Finishing the hat

Switching to dpn

I started a hat. And I got bored with it. And I decided I wasn't going to make it the way I originally thought, and for the person I originally intended. But I figured I *had* to finish it, and since I was more or less making up my own pattern (gulp!), I had no idea it would be so hard to decrease a ribbed hat. This was my first project knitting in the round, and I used both circular needles and double-pointed needles.

Sigh. The picture at left shows me switching from circular needles to dpn. Another whoops, since I had been knitting on circular needles smaller than the size 8 dpns I bought for this project. I don't know why I didn't start the project on my size 8 circular needles, but ... bygones, right? (For some reason, it never occurred to me to make sure the needles were the same size before I started the project. I just grabbed the set on top of my knitting bag and set to work.)

So I ran out to JoAnn to pick up some dpns that will be the right size. Except I didn't own a knit gauge, and I couldn't remembered whether my circular needle was a 5 or a 6. I picked up dpns in both 5 AND 6 and also grabbed a knit gauge and managed to get out of the store just before closing.

Close-up of top of hatWouldn't you know it, when I got home, I discovered my circular needles were a size 7? This is what Shakespeare would have called a "Comedy of Errors," and what I was starting to call a "knitmare."

As you can see in the picture to the right (click for full image), the gauge wasn't TOO far off -- but I had a heckuva time with the decreasing. You see I gave up trying to make the ribs work and just did the last 16 rows or so in stockinette.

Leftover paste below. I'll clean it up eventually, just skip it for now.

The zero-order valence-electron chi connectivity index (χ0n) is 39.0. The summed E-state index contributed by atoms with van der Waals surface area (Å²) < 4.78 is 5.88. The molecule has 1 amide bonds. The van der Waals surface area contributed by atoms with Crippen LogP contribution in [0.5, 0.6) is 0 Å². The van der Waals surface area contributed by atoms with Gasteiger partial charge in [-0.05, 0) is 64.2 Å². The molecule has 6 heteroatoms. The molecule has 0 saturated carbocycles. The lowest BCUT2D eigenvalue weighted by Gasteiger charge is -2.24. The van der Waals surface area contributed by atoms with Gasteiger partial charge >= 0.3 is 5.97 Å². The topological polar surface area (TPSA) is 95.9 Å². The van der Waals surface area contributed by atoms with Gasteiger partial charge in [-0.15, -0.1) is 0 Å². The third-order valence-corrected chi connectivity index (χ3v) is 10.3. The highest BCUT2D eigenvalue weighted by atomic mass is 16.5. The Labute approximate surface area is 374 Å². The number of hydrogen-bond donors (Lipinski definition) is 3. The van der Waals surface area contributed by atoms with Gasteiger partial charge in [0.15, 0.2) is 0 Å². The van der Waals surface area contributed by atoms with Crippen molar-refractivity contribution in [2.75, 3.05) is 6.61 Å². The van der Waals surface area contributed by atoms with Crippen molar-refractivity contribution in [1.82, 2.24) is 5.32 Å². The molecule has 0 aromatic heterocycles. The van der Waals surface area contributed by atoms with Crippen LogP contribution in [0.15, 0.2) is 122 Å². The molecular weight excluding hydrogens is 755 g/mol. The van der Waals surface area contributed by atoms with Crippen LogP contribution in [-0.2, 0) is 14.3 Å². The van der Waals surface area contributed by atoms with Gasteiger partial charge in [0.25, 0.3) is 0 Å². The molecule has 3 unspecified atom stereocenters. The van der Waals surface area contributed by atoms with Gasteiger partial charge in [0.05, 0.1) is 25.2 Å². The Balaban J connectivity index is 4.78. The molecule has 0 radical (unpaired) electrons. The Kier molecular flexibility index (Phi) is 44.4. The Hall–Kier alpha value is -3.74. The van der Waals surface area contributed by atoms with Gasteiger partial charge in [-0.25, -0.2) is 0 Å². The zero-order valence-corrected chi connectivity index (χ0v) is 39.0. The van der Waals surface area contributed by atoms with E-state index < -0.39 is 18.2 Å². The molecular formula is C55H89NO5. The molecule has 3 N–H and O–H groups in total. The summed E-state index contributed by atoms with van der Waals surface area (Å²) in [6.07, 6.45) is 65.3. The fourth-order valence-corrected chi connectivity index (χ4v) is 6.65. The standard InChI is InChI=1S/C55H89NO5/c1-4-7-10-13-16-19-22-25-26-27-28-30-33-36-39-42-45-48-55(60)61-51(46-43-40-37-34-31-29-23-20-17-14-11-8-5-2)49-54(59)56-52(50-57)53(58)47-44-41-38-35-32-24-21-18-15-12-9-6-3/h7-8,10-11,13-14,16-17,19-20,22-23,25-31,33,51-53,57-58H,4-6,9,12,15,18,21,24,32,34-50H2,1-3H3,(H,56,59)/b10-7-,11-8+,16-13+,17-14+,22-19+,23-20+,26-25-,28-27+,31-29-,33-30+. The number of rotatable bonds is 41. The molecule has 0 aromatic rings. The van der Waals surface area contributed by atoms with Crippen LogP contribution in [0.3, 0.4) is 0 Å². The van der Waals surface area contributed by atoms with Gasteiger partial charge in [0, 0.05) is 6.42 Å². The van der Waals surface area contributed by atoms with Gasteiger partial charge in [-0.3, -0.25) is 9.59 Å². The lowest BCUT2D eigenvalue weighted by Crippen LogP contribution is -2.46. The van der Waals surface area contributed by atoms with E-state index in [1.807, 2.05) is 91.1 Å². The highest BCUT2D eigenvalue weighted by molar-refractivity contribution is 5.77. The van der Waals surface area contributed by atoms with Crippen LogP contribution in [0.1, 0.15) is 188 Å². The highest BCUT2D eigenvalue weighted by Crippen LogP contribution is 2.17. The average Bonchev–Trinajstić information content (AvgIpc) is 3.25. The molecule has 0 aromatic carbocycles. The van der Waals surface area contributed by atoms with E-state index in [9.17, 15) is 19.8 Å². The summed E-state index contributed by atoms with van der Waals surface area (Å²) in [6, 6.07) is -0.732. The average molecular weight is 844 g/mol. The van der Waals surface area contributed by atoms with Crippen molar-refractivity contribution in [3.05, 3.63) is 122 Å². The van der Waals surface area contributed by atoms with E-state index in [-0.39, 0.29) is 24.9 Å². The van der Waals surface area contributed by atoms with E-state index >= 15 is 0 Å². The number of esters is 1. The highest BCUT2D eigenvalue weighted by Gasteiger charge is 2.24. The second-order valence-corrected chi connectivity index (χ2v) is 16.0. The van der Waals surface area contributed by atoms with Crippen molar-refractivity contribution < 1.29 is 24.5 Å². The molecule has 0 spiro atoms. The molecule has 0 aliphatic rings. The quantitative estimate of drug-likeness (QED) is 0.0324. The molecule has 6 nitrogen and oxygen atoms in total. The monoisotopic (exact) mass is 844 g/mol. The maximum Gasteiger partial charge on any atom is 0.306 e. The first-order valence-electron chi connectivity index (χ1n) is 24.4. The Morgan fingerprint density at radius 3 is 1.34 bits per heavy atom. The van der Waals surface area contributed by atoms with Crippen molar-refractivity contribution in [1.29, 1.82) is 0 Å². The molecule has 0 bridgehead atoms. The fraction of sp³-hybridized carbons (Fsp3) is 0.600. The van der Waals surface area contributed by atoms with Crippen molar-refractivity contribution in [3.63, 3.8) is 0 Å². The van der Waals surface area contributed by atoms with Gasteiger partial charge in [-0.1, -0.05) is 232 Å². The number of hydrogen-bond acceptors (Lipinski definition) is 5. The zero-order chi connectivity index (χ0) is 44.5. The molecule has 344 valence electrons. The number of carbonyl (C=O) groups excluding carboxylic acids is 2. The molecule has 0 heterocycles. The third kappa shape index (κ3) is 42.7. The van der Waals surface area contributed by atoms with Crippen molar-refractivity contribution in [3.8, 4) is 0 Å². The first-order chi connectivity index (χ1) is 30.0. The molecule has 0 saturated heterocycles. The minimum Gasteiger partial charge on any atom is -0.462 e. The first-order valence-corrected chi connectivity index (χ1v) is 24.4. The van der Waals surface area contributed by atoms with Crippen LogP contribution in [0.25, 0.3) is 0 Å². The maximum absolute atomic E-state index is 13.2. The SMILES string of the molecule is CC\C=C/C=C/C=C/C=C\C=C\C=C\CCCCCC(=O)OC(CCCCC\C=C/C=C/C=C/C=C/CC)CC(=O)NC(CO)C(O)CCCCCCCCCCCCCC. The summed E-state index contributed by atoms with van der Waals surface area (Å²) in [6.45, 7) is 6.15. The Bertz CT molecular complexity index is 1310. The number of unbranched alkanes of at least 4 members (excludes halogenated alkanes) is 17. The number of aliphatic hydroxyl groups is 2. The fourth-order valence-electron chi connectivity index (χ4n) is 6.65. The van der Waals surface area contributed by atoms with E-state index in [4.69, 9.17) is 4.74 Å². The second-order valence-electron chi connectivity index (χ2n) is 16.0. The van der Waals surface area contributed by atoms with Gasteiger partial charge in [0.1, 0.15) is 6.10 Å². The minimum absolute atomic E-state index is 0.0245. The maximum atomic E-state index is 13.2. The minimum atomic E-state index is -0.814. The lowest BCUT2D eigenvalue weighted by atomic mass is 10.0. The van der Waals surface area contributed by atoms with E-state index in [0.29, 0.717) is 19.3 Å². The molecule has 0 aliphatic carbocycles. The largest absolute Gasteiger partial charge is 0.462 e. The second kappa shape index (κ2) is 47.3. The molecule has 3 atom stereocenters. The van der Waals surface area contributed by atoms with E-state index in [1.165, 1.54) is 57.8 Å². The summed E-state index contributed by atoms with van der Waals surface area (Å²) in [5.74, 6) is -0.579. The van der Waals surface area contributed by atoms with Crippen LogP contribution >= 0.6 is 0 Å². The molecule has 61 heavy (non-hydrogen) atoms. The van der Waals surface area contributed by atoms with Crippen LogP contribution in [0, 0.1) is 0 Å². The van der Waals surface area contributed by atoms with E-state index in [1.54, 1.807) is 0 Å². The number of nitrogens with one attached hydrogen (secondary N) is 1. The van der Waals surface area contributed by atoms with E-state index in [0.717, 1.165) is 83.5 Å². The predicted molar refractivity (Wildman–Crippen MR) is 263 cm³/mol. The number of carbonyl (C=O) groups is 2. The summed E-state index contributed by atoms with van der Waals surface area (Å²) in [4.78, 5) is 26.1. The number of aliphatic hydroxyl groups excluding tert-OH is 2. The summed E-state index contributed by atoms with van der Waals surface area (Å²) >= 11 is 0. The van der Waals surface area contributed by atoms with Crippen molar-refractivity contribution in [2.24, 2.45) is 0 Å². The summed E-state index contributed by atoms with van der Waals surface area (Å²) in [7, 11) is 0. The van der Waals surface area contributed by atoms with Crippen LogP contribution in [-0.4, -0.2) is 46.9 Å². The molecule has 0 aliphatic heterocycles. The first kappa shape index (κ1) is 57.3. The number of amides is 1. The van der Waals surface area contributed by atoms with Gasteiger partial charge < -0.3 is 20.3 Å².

But finish it I did, and unless you know what you're looking for, you'd probably be hard-pressed to figure out anything's actually wrong with it. And even though I was designing this as a gift for someone else and that plan won't work anymore, it's not a bad little hat. I could definitely see myself wearing this on a cool, crisp autumn day in Seattle.

 The finished product


And the student surpasses the teacher.  Good job!  I'm proud of you.  

GrammarCop's picture

And how is your dpn project coming, btw?

skogknits's picture

the hat looks great regardless of the fiasco. at least you can look at the bright side of are building up your needle collection and will be ready for any future projects that are sure to come your way soon!!!

GrammarCop's picture

My needles and yarn stash have now completely overflowed my knitting bag. I'm not sure if that's a good thing or not.

The hat looks great and I think the stocking stitch at the top just adds to the appeal. Im yet to make a ribbed hat becasue I to think the decreasing may cause problems for me. None the less you should be proud.

GrammarCop's picture

Thanks. :) I honestly didn't think about the ribbing/decrease problem until it was time to start decreasing. Since then, I've seen a few patterns online for hats that use a 1x1 rib -- which would have been a LOT easier to shape, I think. I've also seen several patterns that rib the first 12 or so rows before switching to stockinette.

Warren's picture

Haven't I heard somewhere that mistakes become design features?!  The hat looks great and you're right, no one would ever know the stockinette wasn't intended unless you told them.

GrammarCop's picture

Hehe, thanks. Reminds me of the old software engineer's fallback: "It's not a bug, it's a feature!"

Warren's picture

Laughing I came from the software development field!  Now, I'm no longer in that hectic career, but it sure did give me some valuable experiences!